How to Find Freedom from Your Inner Critic

Do you criticize your own meditation practice? Rachel Goldsmith Turow on how to sit with yourself without judgement.

Rachel Goldsmith Turow
4 June 2024
Photo by A. Jesse Jiryu Davis

The first time I tried to meditate, I didn’t like it. It was long. It was difficult. Worst of all, I felt bad at it. I was a college student attending a meditation talk and practice session. During the practice, I couldn’t experience anything but my default thought cascade. I didn’t try meditation again for several years, until I took yoga classes that incorporated it. Gradually, I became more comfortable with meditation and attended workshops and retreats. Over time and with practice, I’ve noticed less self-judgment both during meditation and in general, as well as many other benefits such as feeling more joy in everyday moments.

Over the past several years, I’ve taught meditation to college students, and I recall the self-critical flavor of my first attempt when students describe their own challenges. I’ve come to view self-criticism as an important hindrance to highlight for both beginning and advanced practitioners. Meditation teachers frequently combine the issues of self-criticism and judgment; they explain that meditation reduces automatic judgments by bringing awareness to the present moment and cultivates a beginner’s mind without preconceived ideas and opinions. Noticing without judging naturally encompasses the self, so over time, meditation usually decreases self-criticism. Research on the mental health benefits of meditation pinpoints reducing judgment as a key reason why meditation improves depression, anxiety, and stress, conditions strongly associated with self-criticism.

“When you lose your focus, can you experiment with bringing your attention back to your breath as kindly as possible?”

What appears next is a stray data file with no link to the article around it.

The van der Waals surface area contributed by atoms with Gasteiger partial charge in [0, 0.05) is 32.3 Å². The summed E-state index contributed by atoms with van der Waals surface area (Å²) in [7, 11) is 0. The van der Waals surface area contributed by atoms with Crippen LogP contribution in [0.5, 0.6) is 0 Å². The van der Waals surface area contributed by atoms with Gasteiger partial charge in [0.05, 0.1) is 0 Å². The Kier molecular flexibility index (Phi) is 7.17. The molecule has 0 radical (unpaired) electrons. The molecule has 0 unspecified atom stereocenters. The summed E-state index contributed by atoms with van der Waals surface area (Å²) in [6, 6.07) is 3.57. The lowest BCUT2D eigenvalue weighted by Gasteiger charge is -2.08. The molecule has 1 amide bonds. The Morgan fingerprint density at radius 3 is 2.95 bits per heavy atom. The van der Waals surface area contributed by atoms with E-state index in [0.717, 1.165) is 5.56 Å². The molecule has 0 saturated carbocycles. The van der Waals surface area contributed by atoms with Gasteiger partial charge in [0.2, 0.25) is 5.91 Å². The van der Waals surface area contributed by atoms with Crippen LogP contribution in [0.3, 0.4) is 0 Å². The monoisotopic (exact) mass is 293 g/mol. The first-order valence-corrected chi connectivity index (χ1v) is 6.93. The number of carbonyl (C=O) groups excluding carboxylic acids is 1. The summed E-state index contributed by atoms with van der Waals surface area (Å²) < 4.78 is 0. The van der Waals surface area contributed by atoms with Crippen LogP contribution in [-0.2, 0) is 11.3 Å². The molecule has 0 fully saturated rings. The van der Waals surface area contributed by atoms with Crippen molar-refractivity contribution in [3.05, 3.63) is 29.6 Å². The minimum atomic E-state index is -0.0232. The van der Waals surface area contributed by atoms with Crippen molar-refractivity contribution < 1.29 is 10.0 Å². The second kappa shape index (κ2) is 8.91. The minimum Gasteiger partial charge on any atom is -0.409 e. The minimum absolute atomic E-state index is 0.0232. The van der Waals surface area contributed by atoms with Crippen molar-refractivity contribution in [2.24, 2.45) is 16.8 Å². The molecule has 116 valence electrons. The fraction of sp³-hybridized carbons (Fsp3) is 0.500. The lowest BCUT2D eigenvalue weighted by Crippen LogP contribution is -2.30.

Even though self-criticism can be viewed as just another form of judgment, as just another thought, it’s worth considering self-criticism on its own. As wonderful as it is that meditation practice usually decreases self-criticism over time, many people won’t stick around to find out. Sitting with the pain of self-criticism in the form of “I’m bad at meditating” can provoke a seemingly intolerable avalanche of painful thoughts, memories, and feelings that people might want to avoid or escape. So, let’s tackle self-criticism up front.

Several mental habits make us vulnerable to self-criticism. First, it’s easy to stop trying things we find difficult, to absorb the mentality of “I’m good at X, so I do it, but I’m bad at Y, so I don’t do it.” Second, it’s a common misconception that meditation means accessing a perfectly focused mental state—peaceful and calm. If you’re not having that idealized experience, it’s easy to assume you’re the problem. Third, people often view self-criticism as a personality feature (“I’m my own worst critic”), rather than a conditioned mental habit that can be changed. The habit of self-criticism then shows up in meditation, often in the form of constantly judging one’s own practice.

In my experience, the biggest obstacle to meditation among beginners is self-judgment. I tell my students that it takes effort not to judge yourself. It’s hard not to judge where your mind goes, or how many times you must bring it back to your breathing. Almost certainly, you’ll lose focus, even thousands of times. These distractions are normal, if frustrating. Distractions are necessary for developing attention (and research studies clarify that both redirecting attention and sustaining attention contribute to mental health). The “reps” of returning attention to the breath, with as little judgment as possible, improve focus and reduce self-criticism. Self-criticism is a difficult mental habit to change, including through meditation. But reducing self-criticism is strongly associated with better mental health.